Did you know your taste perception and food preference depend on your genetic makeup? In other words, why some people like pineapple on pizza may be an aftermath of various factors, including genetics. Isn’t that so interesting! Termed nutrigenomics, DuPont-based chemist Arthur Fox first discovered the phenomenon; in the 1930s. It so happened that in a laboratory accident, upon the release of a cloud of crystalline PTC (phenylthiocarbamide), some colleagues of Arthur perceived the taste as bitter while others couldn’t taste anything. Thus began the contemplation between genetics and taste perception.
How Does It Work?
It has long been established that nutrition and environmental conditions are the two main factors that impact a person’s health. Nutrigenomics or nutritional genomics studies the interaction between genes and nutrition. Variations in our genes are believed to be potential indicators of how the body will respond to some nutrients.
It has been discovered that food preferences in individuals are shaped by the following:
- the environment (diet, health, and cultural influences)
- and genes, which play a role in developing your sensory perception of foods
Research shows that in addition to taste, eating habits like portion size, calorie intake, and preferences for protein, fats, and carbohydrates are all affected by our genetic makeup. In a rapidly growing field, scientists, researchers, geneticists, and nutritionists, among others, believe that the discovery of gene-nutrient interactions will have far-reaching effects on holistic wellness plans and serve as a vital tool to formulate customized diets tailored to individual genotypes.
A simple swab from the inside of your mouth is required to gather a sample for the DNA test for nutrigenomics. Most labs analyze as many as 70 or more different genes, with results typically taking a few weeks given the thorough analysis. Test results are scientifically backed and offer high accuracy to highlight potential health conditions or an estimated nutrient response.
Impact on Diet
Nutrigenomic testing could prove extremely helpful in highlighting aspects of your diet that greatly impact your health and can also lower the associated risk factors. Studies have proved that when people are equipped with genetic information about themselves, it improves their motivation to action health goals. An individual’s predisposition to certain ailments or food habits could provide valuable information to improve lifestyle, alter diet habits, or help treat various illnesses. Hypertension, for example, is largely genetic in most individuals, but solid proof of the risk could make the world’s difference in how you approach your diet and health. You can work with a dietician to modify your diet or create a solid nutrition plan that considers your genetic predispositions to live your healthiest life.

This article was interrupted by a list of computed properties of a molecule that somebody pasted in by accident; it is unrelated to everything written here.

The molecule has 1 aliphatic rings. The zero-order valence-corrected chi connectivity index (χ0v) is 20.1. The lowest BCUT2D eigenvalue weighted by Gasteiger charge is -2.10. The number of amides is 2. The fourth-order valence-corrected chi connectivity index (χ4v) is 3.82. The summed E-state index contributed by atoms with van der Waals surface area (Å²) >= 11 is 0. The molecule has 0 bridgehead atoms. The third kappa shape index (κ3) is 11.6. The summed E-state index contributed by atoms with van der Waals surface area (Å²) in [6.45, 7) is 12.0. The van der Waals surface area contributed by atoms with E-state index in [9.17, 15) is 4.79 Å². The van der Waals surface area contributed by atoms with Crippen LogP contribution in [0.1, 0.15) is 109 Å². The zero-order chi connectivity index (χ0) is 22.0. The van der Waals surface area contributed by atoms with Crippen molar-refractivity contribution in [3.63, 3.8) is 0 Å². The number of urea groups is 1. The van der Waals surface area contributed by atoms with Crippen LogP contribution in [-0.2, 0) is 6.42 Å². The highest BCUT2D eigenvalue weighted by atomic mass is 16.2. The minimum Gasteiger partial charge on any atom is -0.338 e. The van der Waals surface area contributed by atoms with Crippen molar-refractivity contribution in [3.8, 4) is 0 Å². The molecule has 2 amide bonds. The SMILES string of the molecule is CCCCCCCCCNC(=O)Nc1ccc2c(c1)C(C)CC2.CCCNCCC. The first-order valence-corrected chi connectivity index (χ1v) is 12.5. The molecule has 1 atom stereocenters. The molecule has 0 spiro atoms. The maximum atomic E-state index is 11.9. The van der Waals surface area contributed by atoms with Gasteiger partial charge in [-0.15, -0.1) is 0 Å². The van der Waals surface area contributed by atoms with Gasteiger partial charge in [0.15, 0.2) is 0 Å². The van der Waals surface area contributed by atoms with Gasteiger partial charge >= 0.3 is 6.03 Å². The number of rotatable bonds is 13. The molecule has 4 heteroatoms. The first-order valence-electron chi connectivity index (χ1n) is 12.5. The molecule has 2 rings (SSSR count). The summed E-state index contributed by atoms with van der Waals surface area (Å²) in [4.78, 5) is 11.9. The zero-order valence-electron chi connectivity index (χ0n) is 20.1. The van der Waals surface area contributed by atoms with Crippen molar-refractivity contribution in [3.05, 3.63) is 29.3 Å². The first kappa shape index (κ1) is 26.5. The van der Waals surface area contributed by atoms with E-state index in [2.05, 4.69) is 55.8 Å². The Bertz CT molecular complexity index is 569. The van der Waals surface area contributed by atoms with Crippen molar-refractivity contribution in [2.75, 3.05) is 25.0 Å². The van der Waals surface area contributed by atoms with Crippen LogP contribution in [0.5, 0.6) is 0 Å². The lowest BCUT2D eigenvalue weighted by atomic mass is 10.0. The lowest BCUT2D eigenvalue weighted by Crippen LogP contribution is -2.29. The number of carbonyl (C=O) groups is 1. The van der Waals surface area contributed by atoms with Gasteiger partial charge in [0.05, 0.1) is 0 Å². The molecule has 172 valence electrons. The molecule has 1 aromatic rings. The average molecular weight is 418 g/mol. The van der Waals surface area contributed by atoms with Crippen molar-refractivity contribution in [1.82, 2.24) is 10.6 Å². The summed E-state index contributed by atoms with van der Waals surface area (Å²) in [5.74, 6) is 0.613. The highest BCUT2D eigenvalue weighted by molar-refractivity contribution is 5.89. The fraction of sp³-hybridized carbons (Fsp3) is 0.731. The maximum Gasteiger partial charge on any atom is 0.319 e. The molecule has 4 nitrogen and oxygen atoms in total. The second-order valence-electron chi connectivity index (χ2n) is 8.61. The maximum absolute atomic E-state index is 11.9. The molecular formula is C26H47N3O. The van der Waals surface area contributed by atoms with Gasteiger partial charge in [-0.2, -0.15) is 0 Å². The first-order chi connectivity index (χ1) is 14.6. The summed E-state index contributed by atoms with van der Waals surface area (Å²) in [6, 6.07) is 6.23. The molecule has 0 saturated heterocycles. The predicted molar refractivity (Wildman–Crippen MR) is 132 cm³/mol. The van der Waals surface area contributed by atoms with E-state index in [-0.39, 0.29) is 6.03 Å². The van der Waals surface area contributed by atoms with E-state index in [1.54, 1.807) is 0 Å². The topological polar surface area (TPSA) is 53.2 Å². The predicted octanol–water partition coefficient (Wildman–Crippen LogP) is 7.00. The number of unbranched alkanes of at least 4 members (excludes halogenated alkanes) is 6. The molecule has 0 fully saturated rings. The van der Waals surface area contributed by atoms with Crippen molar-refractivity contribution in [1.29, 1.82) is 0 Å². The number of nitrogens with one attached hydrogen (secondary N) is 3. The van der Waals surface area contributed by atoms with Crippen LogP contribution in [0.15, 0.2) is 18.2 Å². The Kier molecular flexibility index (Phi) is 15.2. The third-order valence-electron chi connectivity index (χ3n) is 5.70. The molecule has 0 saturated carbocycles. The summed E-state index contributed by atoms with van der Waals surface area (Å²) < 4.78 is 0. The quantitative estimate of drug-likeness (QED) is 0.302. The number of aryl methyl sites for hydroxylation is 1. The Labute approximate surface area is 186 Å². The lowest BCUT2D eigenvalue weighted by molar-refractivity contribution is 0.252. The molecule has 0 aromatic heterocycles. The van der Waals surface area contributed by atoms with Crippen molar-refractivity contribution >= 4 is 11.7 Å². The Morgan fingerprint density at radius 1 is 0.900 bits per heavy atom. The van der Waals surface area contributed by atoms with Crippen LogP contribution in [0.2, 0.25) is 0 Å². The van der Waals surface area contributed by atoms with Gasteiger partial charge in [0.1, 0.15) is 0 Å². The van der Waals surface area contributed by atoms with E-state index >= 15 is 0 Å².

Nutrition Advice for the Future?
Standard nutritional diets have greatly impacted personal counseling over the years. Including individual-specific nutrition science could mean a more holistic treatment plan, especially for chronic health conditions. While nutrigenomics is available for clinical use, a wide-spread application and adoption of well-rounded treatment practices are required to observe long-reaching effects.
In conclusion, nutrigenomics is not an exact science, especially considering that genetic tendencies only highlight the potential and do not offer guarantees. Besides, a fair amount of trial-and-error is involved in diet, supplement, and workout routines. The future looks promising, though, considering how it could shift nutrition advice from a blanket rule for certain body types to dietary recommendations tailored to your genetics, preferences, and predispositions. Through further research and integration with health counseling, nutrigenomics can be a handy tool for a personalized approach when figuring out the best steps for your health and wellness.